Robinhood Financial will pay nearly $ 70 million to resolve a wide range of allegations, including providing misleading information to customers and allowing some users to take riskier transactions after lying about their business experience.
The financial sanction is the largest ever ordered by the Financial Industry Regulatory Authority (FINRA), a non-governmental organization that oversees the U.S. brokerage industry and “reflects the scope and severity of Robinhood violations.” said Jessica Hopper, head of FINRA application department.
Since its launch in 2014, Robinhood has rocked the brokerage industry with commission-free trading operations and an easy-to-use app that has attracted a new generation of investors to the market.
It already has more than 31 million customers, many of whom were previously left behind as the stock market grew without them. But it has also faced criticism and sanctions from various regulators for allegations that encouraged newcomers to make business too risky for them and hurt them in other ways.
Robinhood neither admitted nor denied the allegations of the deal announced Wednesday. In a blog post, Robinhood detailed how it has improved assistance to its customers, including the ability to call and talk to a service representative for some issues.
“We are thrilled to leave this issue behind and look forward to continuing to focus on our customers and democratize finance for all,” said Jacqueline Ortiz Ramsay, Robinhood’s head of public policy communications.
Examples cited in the FINRA agreement included the suicide of a 20-year-old client last year. A note he found after his death said he was confused about how he could have used borrowed money to operate when he thought he had disabled that feature. The day before he died, Robinhood showed the customer that his cash balance was negative at $ 730,165.72, when in reality it was negative at $ 365,530.60.
FINRA said it was one of more than 800,000 customers that Robinhood allowed to carry out certain types of transactions that could automatically trigger the use of borrowed money, even if they had disabled the possibility of trading “on the sidelines”. It was also an example of the more than 135,000 customers to whom Robinhood’s website and mobile app gave inaccurate figures for their cash balances from December 2019 to June 2020.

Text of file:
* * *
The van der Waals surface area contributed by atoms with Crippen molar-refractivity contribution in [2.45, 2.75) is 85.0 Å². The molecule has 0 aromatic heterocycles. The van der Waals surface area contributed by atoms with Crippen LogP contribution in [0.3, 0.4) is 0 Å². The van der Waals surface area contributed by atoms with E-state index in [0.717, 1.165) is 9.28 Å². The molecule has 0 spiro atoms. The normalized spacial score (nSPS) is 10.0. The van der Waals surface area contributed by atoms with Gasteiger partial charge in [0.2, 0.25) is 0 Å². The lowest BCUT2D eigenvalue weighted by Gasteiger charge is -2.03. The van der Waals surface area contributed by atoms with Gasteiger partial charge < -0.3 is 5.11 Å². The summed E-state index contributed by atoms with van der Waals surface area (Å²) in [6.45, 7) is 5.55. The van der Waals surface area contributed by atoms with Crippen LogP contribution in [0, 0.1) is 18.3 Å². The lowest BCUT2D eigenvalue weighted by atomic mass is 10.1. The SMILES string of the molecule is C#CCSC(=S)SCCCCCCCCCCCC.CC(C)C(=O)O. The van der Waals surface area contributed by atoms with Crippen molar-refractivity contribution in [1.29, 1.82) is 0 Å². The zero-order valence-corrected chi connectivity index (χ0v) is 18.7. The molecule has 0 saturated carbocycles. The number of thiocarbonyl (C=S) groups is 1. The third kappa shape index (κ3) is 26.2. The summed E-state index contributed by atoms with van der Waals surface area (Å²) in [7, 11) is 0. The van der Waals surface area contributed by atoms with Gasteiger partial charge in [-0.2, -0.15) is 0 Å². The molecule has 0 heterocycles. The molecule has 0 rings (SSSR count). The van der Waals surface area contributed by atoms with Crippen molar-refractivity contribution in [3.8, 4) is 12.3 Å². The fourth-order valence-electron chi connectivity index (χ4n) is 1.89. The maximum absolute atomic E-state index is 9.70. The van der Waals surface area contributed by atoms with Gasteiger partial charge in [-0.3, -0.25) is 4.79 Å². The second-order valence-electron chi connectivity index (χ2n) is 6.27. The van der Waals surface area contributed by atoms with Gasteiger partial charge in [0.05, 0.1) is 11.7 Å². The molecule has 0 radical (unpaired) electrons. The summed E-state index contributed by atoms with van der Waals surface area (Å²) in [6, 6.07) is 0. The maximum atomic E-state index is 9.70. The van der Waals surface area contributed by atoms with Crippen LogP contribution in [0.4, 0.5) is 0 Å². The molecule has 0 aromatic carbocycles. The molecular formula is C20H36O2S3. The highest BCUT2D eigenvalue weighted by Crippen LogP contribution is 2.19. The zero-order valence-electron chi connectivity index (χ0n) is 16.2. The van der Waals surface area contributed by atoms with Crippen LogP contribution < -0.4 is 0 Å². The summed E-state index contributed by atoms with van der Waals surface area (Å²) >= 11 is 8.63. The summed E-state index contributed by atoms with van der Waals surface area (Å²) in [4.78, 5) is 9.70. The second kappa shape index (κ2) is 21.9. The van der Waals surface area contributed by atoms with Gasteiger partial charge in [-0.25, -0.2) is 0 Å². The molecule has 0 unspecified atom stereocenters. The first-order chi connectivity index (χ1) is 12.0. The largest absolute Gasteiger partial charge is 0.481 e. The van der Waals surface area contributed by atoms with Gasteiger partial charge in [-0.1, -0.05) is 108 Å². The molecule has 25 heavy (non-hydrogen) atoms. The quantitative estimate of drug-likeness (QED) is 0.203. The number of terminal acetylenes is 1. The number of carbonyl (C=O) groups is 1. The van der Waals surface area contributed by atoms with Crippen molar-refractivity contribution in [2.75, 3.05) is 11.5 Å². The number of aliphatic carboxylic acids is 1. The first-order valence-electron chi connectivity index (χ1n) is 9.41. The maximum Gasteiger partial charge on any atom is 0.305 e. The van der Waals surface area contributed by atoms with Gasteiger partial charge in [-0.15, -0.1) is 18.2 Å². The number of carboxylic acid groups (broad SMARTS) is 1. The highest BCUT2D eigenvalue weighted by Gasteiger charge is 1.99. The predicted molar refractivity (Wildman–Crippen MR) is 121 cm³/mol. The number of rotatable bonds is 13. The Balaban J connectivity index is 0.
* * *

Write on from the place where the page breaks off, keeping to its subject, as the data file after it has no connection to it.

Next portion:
FINRA also accused Robinhood of using “approval robots,” with limited oversight, to decide whether to allow customers to change options. These trades can be riskier than simply buying stocks, with the potential for faster and larger losses.
FINRA said these robots often approved of customers based on “inconsistent or illogical information.” They gave OK to some customers under the age of 21, but also said they had more than three years of experience in trading options, for example.
Past interruptions to Robinhood were also cited, and FINRA accused him of not reasonably overseeing the technology he relied on. The worst occurred on March 2, 2020 and continued the next day, when Robinhood customers were unable to access their accounts as the coronavirus pandemic caused seizures in all markets.
In its deal, Robinhood will pay a $ 57 million fine and pay another $ 12.6 million to thousands of customers. It is not the company’s first agreement with FINRA. In 2019, it agreed to pay $ 1.25 million after allegations of not doing everything possible to find the best prices for listed customers. Robinhood neither admitted nor denied the allegations in that agreement.
Last year, Robinhood agreed to pay $ 65 million to resolve allegations by the U.S. Securities and Exchange Commission that it did not disclose all details of its relationship with high-speed operators and did not obtain the best prices for customers who trade with your app.
Robinhood has been a central player in the growing importance of smaller pocket investors on Wall Street, with its expansion of most younger and inexperienced customers.
Known in the industry as “retail investors” to distinguish them from pension funds and other professional investors, many are investing their savings for the first time in an attempt to curb the widening gap between them and more households. rich. Many have also encouraged each other on social media to massively stack certain actions. This has caused some manic moves for “meme stocks”.
GameStop this year has risen from $ 20 to $ 483, has returned to about $ 40 and is now trading at about $ 210, for example. The trade went so wild earlier this year that Robinhood and other brokers temporarily blocked trading on GameStop and a handful of other stocks, which angered many customers.
Robinhood, which says it is trying to promote “investment for all,” is preparing to sell its own shares to the market in one of Wall Street’s most anticipated initial public offerings.